DOL Aims to Open Next Round of TAAACCT Grants in April

The U.S. Department of Labor (DOL) will tweak its application for Trade Adjustment Assistance Community College and Career Training (TAAACCT) grants to improve some areas in the program, such as communication among consortia members, according to Jane Oates, the department’s assistant secretary for employment and training.

The $2-billion, four-year TAAACCT program funds community colleges that develop job training partnerships with local employers. The department will begin accepting applications for the third round of the grants at the end of April or early May, Oates said during a virtual address at the American Association of Community CollegesWorkforce Development Institute last week. Grant winners will be announced in September.

There might be two time frames, Oates noted, with applications for consortia given a little more time than those from a single college.

Employer commitments

The department has adjusted requirements for the program with each round. After the first round, DOL realized there was a need for more evaluation, so in round two it required third-party evaluations, Oates said.

“This is crucial as a roadmap when you reinvent yourselves in 10 years,” Oates said.

In the second round of grants, the department learned that the idea of capacity building can vary greatly, so more flexibility will now be allowed.

“We don’t think every project should look exactly the same,” Oates said. Online learning, accelerated learning and more compressed schedules are all acceptable. “Not every community college needs to do the same thing,” she said.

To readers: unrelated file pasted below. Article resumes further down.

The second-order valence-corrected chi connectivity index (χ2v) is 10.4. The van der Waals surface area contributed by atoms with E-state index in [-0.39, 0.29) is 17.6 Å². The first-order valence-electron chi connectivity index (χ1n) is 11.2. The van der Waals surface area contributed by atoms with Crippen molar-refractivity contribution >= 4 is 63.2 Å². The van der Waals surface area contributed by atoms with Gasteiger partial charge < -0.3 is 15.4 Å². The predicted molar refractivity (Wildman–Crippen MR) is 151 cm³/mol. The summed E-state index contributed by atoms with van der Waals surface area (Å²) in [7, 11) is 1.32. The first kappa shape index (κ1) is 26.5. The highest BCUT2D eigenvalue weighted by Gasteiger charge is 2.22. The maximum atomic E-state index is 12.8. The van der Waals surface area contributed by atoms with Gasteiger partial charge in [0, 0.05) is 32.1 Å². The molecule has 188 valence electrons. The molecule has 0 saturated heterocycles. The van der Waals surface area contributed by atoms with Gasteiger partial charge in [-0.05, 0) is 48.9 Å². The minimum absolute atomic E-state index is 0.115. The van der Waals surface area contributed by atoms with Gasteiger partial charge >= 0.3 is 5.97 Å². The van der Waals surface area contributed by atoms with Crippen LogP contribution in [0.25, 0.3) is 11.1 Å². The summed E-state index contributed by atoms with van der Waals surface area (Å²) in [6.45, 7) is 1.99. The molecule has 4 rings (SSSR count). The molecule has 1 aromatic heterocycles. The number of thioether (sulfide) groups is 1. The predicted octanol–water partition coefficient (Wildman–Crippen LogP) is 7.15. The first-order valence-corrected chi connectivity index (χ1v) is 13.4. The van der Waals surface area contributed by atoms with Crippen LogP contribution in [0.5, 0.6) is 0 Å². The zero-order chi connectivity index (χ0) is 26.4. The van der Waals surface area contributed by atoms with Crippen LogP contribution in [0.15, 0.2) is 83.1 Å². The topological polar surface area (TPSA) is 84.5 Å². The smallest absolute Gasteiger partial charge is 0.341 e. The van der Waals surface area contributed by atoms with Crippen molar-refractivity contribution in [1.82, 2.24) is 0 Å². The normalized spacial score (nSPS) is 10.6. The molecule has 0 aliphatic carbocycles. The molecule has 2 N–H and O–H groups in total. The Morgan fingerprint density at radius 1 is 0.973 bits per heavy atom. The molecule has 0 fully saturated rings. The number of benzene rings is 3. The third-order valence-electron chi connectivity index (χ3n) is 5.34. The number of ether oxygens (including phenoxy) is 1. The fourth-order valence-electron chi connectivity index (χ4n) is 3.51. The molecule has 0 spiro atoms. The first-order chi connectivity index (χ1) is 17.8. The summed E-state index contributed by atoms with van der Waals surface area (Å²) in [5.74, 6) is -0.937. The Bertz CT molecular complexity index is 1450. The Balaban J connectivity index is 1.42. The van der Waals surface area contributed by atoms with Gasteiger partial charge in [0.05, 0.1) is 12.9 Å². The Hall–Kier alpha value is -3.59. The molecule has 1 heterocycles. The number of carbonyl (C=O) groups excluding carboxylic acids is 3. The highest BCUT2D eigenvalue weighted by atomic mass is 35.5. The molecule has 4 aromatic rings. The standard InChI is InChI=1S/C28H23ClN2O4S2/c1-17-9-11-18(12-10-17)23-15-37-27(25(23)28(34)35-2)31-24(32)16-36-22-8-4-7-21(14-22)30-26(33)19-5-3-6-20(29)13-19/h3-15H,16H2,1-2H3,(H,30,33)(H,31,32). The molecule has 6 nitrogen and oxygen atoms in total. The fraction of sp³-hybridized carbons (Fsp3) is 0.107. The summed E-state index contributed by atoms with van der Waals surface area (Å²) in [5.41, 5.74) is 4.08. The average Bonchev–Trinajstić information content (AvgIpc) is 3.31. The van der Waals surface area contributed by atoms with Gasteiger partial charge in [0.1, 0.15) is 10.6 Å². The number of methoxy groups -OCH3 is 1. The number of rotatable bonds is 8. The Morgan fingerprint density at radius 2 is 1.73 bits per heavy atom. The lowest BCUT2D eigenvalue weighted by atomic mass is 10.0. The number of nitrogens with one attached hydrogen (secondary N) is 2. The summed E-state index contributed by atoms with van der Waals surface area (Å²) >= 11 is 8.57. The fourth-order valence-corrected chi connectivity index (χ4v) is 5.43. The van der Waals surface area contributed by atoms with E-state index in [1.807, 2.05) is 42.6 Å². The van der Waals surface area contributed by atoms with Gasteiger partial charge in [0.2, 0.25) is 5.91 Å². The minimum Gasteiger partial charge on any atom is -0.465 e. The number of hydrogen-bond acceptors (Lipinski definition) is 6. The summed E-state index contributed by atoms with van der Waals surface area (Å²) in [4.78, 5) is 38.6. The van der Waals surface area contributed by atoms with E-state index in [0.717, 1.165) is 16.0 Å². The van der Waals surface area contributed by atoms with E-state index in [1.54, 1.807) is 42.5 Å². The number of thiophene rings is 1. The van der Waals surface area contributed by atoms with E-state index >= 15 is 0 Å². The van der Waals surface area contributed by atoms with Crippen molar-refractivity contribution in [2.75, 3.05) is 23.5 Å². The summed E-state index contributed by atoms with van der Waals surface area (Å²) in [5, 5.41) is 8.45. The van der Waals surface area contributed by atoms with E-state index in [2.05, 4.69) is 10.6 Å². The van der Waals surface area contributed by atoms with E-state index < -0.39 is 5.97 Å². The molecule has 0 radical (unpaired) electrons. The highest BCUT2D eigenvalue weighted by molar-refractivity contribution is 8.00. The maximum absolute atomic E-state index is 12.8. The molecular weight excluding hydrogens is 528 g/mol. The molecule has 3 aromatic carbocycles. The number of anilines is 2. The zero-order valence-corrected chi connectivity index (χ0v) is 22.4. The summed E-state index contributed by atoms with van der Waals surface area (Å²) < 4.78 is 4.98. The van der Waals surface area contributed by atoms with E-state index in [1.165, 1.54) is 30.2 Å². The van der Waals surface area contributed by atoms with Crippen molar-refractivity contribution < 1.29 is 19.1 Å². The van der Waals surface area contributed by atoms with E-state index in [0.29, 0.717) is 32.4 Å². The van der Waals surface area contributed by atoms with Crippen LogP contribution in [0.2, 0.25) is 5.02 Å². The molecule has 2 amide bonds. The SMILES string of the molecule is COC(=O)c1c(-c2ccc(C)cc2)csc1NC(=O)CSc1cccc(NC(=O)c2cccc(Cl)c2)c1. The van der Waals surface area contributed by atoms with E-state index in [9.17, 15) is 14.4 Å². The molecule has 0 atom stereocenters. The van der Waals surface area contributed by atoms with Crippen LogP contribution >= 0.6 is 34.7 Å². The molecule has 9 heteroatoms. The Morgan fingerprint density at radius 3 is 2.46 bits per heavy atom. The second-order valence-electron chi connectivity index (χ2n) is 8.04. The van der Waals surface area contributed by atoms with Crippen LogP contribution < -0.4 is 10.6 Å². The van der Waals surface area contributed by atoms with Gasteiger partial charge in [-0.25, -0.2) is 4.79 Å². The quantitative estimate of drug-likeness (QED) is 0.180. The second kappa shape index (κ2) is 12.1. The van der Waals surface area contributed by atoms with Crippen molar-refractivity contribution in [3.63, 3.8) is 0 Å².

Oates added community outreach and return on investment are important, as well as the need to build bridges between credit and non-credit-bearing programs. What’s most crucial, she said, is the need for “real, rigorous, meaningful partnerships with employers.”

Even though employers can’t guarantee jobs, Oates encouraged colleges to try to secure some type of workplace-related activity for students, such as internships and cooperative learning. (Read more.)

Via Ellie Ashford, The Community College Times.

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New Department of Labor Initiative Focuses on Workforce Development

While most of us would not debate the value of a four-year degree, this American dream remains beyond the reach of many as the cost of a college education continues to rise. However, even in 2012, there are many family-sustainable occupations to be had without that sometimes-elusive document.

The U.S. Department of Labor, in conjunction with the Department of Education, has recently awarded 54 grants to 297 schools across the U.S., District of Columbia and Puerto Rico to increase workplace development programs in community colleges around the country, thanks to a provision in the Health Care and Education Reconciliation Act signed by President Obama in 2010. The initiative—the Trade Adjustment Assistance Community College Career Training (TAACCCT) program—awards grants for training programs to enable schools to meet the needs of local industries in an ongoing effort to develop a stronger national workforce.